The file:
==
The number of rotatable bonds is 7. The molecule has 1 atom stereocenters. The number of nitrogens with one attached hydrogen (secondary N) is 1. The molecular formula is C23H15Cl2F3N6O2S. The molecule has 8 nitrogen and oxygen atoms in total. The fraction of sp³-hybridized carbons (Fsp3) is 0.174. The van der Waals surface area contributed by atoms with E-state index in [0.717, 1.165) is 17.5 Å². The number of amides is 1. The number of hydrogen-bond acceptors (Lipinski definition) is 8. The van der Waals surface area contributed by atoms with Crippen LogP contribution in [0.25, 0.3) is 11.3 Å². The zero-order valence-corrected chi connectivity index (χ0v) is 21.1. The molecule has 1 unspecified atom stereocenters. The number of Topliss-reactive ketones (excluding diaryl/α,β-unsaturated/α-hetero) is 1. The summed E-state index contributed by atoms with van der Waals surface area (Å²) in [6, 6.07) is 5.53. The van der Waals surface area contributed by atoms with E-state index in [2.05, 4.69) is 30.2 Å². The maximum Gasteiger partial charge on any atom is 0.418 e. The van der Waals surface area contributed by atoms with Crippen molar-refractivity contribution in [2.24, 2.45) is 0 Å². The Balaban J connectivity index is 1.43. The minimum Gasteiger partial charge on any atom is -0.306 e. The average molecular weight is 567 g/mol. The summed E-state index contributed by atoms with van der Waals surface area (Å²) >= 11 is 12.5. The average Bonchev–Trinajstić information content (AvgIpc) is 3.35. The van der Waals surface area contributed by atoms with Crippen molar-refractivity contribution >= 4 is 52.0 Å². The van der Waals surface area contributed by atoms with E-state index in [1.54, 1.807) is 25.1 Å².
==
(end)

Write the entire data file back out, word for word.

The number of rotatable bonds is 7. The molecule has 1 atom stereocenters. The number of nitrogens with one attached hydrogen (secondary N) is 1. The molecular formula is C23H15Cl2F3N6O2S. The molecule has 8 nitrogen and oxygen atoms in total. The fraction of sp³-hybridized carbons (Fsp3) is 0.174. The van der Waals surface area contributed by atoms with E-state index in [0.717, 1.165) is 17.5 Å². The number of amides is 1. The number of hydrogen-bond acceptors (Lipinski definition) is 8. The van der Waals surface area contributed by atoms with Crippen LogP contribution in [0.25, 0.3) is 11.3 Å². The zero-order valence-corrected chi connectivity index (χ0v) is 21.1. The molecule has 1 unspecified atom stereocenters. The number of Topliss-reactive ketones (excluding diaryl/α,β-unsaturated/α-hetero) is 1. The summed E-state index contributed by atoms with van der Waals surface area (Å²) in [6, 6.07) is 5.53. The van der Waals surface area contributed by atoms with E-state index in [2.05, 4.69) is 30.2 Å². The maximum Gasteiger partial charge on any atom is 0.418 e. The van der Waals surface area contributed by atoms with Crippen molar-refractivity contribution in [2.24, 2.45) is 0 Å². The Balaban J connectivity index is 1.43. The minimum Gasteiger partial charge on any atom is -0.306 e. The average molecular weight is 567 g/mol. The summed E-state index contributed by atoms with van der Waals surface area (Å²) >= 11 is 12.5. The average Bonchev–Trinajstić information content (AvgIpc) is 3.35. The van der Waals surface area contributed by atoms with Crippen molar-refractivity contribution >= 4 is 52.0 Å². The van der Waals surface area contributed by atoms with E-state index in [1.54, 1.807) is 25.1 Å².